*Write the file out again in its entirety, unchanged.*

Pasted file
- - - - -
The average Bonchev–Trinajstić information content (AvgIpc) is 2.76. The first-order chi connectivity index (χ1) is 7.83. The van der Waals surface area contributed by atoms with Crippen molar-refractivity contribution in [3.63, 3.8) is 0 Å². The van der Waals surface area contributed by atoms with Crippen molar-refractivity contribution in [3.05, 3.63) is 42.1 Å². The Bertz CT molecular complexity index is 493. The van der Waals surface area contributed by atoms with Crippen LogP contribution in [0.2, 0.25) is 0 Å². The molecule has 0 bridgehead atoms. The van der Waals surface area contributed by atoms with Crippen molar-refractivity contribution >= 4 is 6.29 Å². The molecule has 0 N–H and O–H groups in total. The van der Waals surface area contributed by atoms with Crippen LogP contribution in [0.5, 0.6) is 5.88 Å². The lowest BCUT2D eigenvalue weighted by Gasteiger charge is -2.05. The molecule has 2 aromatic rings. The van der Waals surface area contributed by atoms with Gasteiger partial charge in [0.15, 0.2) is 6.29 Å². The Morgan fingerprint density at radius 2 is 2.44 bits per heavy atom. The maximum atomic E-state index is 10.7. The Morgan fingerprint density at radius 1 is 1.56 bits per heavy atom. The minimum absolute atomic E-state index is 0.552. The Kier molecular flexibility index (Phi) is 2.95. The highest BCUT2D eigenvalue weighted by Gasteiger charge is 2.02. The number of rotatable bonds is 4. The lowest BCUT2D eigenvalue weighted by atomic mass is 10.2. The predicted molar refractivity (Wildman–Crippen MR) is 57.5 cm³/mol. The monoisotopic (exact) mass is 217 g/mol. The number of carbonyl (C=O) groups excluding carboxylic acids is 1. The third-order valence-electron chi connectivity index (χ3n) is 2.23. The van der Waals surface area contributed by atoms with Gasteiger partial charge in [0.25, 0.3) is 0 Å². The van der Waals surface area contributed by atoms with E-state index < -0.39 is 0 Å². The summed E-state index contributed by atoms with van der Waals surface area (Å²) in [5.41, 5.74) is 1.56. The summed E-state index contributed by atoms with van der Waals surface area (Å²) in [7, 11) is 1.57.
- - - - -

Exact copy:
The average Bonchev–Trinajstić information content (AvgIpc) is 2.76. The first-order chi connectivity index (χ1) is 7.83. The van der Waals surface area contributed by atoms with Crippen molar-refractivity contribution in [3.63, 3.8) is 0 Å². The van der Waals surface area contributed by atoms with Crippen molar-refractivity contribution in [3.05, 3.63) is 42.1 Å². The Bertz CT molecular complexity index is 493. The van der Waals surface area contributed by atoms with Crippen LogP contribution in [0.2, 0.25) is 0 Å². The molecule has 0 bridgehead atoms. The van der Waals surface area contributed by atoms with Crippen molar-refractivity contribution >= 4 is 6.29 Å². The molecule has 0 N–H and O–H groups in total. The van der Waals surface area contributed by atoms with Crippen LogP contribution in [0.5, 0.6) is 5.88 Å². The lowest BCUT2D eigenvalue weighted by Gasteiger charge is -2.05. The molecule has 2 aromatic rings. The van der Waals surface area contributed by atoms with Gasteiger partial charge in [0.15, 0.2) is 6.29 Å². The Morgan fingerprint density at radius 2 is 2.44 bits per heavy atom. The maximum atomic E-state index is 10.7. The Morgan fingerprint density at radius 1 is 1.56 bits per heavy atom. The minimum absolute atomic E-state index is 0.552. The Kier molecular flexibility index (Phi) is 2.95. The highest BCUT2D eigenvalue weighted by Gasteiger charge is 2.02. The number of rotatable bonds is 4. The lowest BCUT2D eigenvalue weighted by atomic mass is 10.2. The predicted molar refractivity (Wildman–Crippen MR) is 57.5 cm³/mol. The monoisotopic (exact) mass is 217 g/mol. The number of carbonyl (C=O) groups excluding carboxylic acids is 1. The third-order valence-electron chi connectivity index (χ3n) is 2.23. The van der Waals surface area contributed by atoms with Gasteiger partial charge in [0.25, 0.3) is 0 Å². The van der Waals surface area contributed by atoms with E-state index < -0.39 is 0 Å². The summed E-state index contributed by atoms with van der Waals surface area (Å²) in [5.41, 5.74) is 1.56. The summed E-state index contributed by atoms with van der Waals surface area (Å²) in [7, 11) is 1.57.